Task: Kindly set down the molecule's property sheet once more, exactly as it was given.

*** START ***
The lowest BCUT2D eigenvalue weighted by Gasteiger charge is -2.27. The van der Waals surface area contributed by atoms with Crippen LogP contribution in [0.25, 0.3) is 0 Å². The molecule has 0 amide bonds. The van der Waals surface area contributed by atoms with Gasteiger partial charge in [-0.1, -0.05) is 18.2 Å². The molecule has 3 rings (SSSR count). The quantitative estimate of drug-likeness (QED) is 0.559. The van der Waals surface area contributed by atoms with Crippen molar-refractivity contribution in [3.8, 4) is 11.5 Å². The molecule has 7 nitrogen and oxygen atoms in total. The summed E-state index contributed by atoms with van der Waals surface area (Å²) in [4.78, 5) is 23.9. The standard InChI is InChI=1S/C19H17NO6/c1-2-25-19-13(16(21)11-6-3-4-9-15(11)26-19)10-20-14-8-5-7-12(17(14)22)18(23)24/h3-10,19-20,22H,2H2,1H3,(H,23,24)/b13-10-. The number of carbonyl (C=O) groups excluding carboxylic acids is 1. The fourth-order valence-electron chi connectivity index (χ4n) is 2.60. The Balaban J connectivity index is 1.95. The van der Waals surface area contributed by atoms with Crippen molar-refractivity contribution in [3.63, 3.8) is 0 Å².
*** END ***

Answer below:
The lowest BCUT2D eigenvalue weighted by Gasteiger charge is -2.27. The van der Waals surface area contributed by atoms with Crippen LogP contribution in [0.25, 0.3) is 0 Å². The molecule has 0 amide bonds. The van der Waals surface area contributed by atoms with Gasteiger partial charge in [-0.1, -0.05) is 18.2 Å². The molecule has 3 rings (SSSR count). The quantitative estimate of drug-likeness (QED) is 0.559. The van der Waals surface area contributed by atoms with Crippen molar-refractivity contribution in [3.8, 4) is 11.5 Å². The molecule has 7 nitrogen and oxygen atoms in total. The summed E-state index contributed by atoms with van der Waals surface area (Å²) in [4.78, 5) is 23.9. The standard InChI is InChI=1S/C19H17NO6/c1-2-25-19-13(16(21)11-6-3-4-9-15(11)26-19)10-20-14-8-5-7-12(17(14)22)18(23)24/h3-10,19-20,22H,2H2,1H3,(H,23,24)/b13-10-. The number of carbonyl (C=O) groups excluding carboxylic acids is 1. The fourth-order valence-electron chi connectivity index (χ4n) is 2.60. The Balaban J connectivity index is 1.95. The van der Waals surface area contributed by atoms with Crippen molar-refractivity contribution in [3.63, 3.8) is 0 Å².